Would your business win in the Dragon’s Den?

The bear-pit for budding entrepreneurs returns to TV next week, a new series of Dragon’s Den.

Let’s imagine a couple of scenarios from the businesses of sellers and buyers of media space, to see how they might stand-up to the intense scrutiny of the Dragons.

The landlord of major railway stations wants to maximise income from advertising, mainly poster sites inside termini, on platforms and by the tracks, with some facing main roads. A number of outdoor advertising companies (sales contractors) are invited to tender (bid) for the contracts to develop and maintain the media and sell the space to advertisers, or more commonly their media agencies.

Here’s the imaginary sales pitch in the den. We need £1m to fund the purchase and installation of some new digital billboards to enable us to win the tender. In return we’ll give you a 20% share of our company. We expect advertising income to be around £5m per year from this new media. After a few rounds of probing questions from the Dragons, they summarise as follows.

“You will use our money to fund the capital expenditure for digital poster sites you won’t own and will have on lease for only seven years. In return you give 80% of the money paid by advertisers to the landlord, the people who will own the poster sites at the end of the contract. For your 20% of the money you pay all the costs; the sales-people, marketing costs, maintenance. In fact you pay for everything AND you take all the risk. What happens if advertisers aren’t queuing all year round to buy this space, you have fixed-costs which will eat into any profit?”

We’re out and so are you, there’s the stairs. That’s not a business and we haven’t just come down from the trees.

Another team enter the Den to pitch their business. We need £500,000 to fund the expansion of our communications agency. With the cash we will expand our team and buy-in the latest media and consumer research tools. This will allow us to seduce advertisers away from the large factory-style media agencies with our “more senior people working on your business” pitch. Once again questions and answers follow prior to a red-faced Duncan Bannatyne summarising for the unusually unified Dragon’s.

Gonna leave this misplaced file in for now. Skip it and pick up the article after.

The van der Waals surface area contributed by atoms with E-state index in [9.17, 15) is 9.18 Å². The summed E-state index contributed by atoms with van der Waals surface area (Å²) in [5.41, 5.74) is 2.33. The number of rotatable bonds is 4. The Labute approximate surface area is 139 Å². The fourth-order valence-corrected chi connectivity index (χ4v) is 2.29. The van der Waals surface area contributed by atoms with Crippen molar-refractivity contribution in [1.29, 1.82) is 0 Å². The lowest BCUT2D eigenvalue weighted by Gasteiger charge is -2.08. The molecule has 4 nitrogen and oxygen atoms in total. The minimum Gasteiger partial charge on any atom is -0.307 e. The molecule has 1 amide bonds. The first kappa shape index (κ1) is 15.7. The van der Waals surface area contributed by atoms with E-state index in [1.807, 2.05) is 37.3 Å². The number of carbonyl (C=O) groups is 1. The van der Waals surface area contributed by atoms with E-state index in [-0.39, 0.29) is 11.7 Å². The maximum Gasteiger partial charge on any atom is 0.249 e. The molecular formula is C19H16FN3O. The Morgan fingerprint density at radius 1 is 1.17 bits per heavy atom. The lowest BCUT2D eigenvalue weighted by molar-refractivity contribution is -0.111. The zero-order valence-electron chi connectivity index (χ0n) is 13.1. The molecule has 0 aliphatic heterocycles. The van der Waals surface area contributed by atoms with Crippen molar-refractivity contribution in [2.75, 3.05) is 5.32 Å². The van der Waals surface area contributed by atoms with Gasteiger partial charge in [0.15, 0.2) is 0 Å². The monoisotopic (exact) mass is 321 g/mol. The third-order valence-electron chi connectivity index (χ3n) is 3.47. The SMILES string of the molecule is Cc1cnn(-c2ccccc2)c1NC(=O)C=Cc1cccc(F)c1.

“Let’s get this right, you’ll pitch to advertisers as potential clients based on this business plan. You’ll assign a team of highly paid people to meet with clients when and where they wish, on demand, to discuss their communications needs. You’ll use high value research resources to propose any number of different advertising options, one of which they may choose to buy, or not. You’ll then buy all their glossy ad pages and TV spots and let them pay a month after it’s all been displayed, or longer if they negotiate hard. For all this you’ll only charge 1.0% of what they spend. Oh and also, if they have to cancel their advertising you’ll get them off without incurring any financial penalties and you won’t get paid.”

“We’re out. There’s the window, jump now”

All this is imaginary of course but it will still be interesting to see if commercial relationships between landlords, clients and their so called business partners are modified to reflect the changed world of advertising and communications.

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    Vote Ivan! Failing that, vote Ian. Sensible policies for a better Britain.